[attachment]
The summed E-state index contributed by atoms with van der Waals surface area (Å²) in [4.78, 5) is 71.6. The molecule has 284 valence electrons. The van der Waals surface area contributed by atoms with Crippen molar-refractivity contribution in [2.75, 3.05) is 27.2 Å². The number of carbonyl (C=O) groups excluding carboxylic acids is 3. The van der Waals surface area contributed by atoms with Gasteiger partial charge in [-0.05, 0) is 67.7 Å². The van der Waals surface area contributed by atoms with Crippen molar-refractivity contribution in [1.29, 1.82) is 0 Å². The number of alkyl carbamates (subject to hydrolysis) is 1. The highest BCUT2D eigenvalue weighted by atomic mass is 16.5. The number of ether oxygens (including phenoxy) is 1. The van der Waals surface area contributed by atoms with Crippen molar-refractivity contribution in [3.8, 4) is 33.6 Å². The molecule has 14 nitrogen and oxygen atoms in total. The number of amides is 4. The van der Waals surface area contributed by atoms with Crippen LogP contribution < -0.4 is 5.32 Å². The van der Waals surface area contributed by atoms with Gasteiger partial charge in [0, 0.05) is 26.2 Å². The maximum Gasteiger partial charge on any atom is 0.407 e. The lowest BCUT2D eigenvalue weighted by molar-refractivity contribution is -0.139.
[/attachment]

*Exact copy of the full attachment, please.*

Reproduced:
The summed E-state index contributed by atoms with van der Waals surface area (Å²) in [4.78, 5) is 71.6. The molecule has 284 valence electrons. The van der Waals surface area contributed by atoms with Crippen molar-refractivity contribution in [2.75, 3.05) is 27.2 Å². The number of carbonyl (C=O) groups excluding carboxylic acids is 3. The van der Waals surface area contributed by atoms with Gasteiger partial charge in [-0.05, 0) is 67.7 Å². The van der Waals surface area contributed by atoms with Crippen molar-refractivity contribution in [1.29, 1.82) is 0 Å². The number of alkyl carbamates (subject to hydrolysis) is 1. The highest BCUT2D eigenvalue weighted by atomic mass is 16.5. The number of ether oxygens (including phenoxy) is 1. The van der Waals surface area contributed by atoms with Crippen molar-refractivity contribution in [3.8, 4) is 33.6 Å². The molecule has 14 nitrogen and oxygen atoms in total. The number of amides is 4. The van der Waals surface area contributed by atoms with Crippen LogP contribution < -0.4 is 5.32 Å². The van der Waals surface area contributed by atoms with Gasteiger partial charge in [0, 0.05) is 26.2 Å². The maximum Gasteiger partial charge on any atom is 0.407 e. The lowest BCUT2D eigenvalue weighted by molar-refractivity contribution is -0.139.